Call for proposals for market-structure roundtable
On Sept. 15 and 16, 2022, the International Center for Law & Economics (ICLE) will host a research roundtable at our headquarters in Portland, Oregon, to bring together authors and commentators to discuss research relating to market structure and regulation.
We are soliciting proposals from potential authors for this event. Proposals should briefly describe the thesis, argument, or hypothesis the author is exploring; its importance as a research topic and relevance to contemporary policy discussions; the intended methodological approach; the current state of the work (both early- and mid-stage research is suitable for this event); and any challenges that the author anticipates needing to overcome to complete this work.
Authors of proposals selected for inclusion will receive $12,000 honoraria to facilitate this work. This honorarium will be awarded in stages: upon participation in the roundtable, including submission of a draft paper written for an academic audience by Sept. 2, 2022; upon publication of a short-form version of the work written for a non-academic audience; and upon acceptance of the paper for publication in an established academic journal.
We also welcome expressions of interest from potential commentators who would like to participate in this event.
Topics of Interest
We seek papers relating broadly to the following. We are primarily interested in policy-relevant research and are open to work from a range of disciplines, including those that may not currently be much engaged in policy debates on these topics (e.g., business, political science, history, engineering, sociology, anthropology) and using a range of approaches and methodologies, including both empirical and nonempirical work.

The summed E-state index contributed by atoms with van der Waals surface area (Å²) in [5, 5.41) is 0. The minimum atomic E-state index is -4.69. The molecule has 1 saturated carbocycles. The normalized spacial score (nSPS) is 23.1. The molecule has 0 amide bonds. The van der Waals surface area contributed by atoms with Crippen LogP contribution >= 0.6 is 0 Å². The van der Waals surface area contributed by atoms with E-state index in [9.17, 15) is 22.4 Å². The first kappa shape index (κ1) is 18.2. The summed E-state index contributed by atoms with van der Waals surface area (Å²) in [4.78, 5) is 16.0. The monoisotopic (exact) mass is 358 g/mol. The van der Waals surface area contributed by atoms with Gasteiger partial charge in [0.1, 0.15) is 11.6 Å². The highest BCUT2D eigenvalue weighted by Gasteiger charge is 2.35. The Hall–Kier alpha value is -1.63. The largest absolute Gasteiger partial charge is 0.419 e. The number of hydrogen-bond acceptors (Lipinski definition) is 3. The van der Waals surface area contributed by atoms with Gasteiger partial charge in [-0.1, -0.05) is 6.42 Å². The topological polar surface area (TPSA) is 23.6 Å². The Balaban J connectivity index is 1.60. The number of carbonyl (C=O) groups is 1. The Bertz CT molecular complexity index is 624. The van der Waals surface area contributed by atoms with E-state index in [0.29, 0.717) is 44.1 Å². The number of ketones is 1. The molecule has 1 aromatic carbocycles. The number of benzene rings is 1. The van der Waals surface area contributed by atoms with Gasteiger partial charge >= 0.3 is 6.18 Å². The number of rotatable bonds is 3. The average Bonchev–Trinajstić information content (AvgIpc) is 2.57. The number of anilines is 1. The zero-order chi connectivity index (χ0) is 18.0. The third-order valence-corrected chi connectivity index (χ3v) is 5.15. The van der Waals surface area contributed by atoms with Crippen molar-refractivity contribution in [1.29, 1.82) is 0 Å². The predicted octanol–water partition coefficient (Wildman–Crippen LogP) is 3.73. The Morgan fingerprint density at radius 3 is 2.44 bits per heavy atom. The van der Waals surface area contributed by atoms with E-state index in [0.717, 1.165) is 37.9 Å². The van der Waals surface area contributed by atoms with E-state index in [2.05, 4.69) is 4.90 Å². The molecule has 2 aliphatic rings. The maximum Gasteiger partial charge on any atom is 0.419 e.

- Conglomerate business models: This topic includes work that studies potential benefits and harms for consumers arising from conglomerate business models and other large platform-based industries. Potential benefits and harms include economic issues (e.g., changes in prices or quality of service), but also may include topics such as impacts on trust in and governance of public institutions.
- Market-structuring regulation: There is a long history of using regulation to structure markets, including scholarly debate about the effectiveness of such regulation. Proposals relating to this topic should evaluate how or whether such regulation can be used in the contemporary setting, in particular relating to the structure or operation of platform-based industries. We note a special interest in empirical work that considers the structure of network markets and their regulation, the role of switching costs, the measurement of network effects, and similar topics.
- Vertical integration: This topic is relatively straightforward. There has been extensive discussion of vertical integration in recent years, including proposals for regulation (especially in the context of, e.g., self-preferencing, interoperability, and the like). Proposals relating to this topic may address issues relating to vertical integration generally but may also be responsive to contemporary policy proposals (including, e.g., how to effectively implement them or the risks and tradeoffs they may create).
- Other topics: While we have special interest in the topics listed above, it is not an exclusive or exhaustive list. We welcome proposals relating broadly to themes suggested by this call for proposals. In addition, recognizing that some research (especially empirical research) might require additional funding (e.g., to obtain access to data or research assistance), we are happy to include requests for additional funding as is necessary to support work selected for inclusion in this roundtable.
Research proposals should be submitted to both Gus Hurwitz ([email protected]) and Keith Fierro Benson ([email protected]). Any proposal submitted by Friday, June 3, will be given consideration. Proposals received after May 31 will be considered on a rolling basis.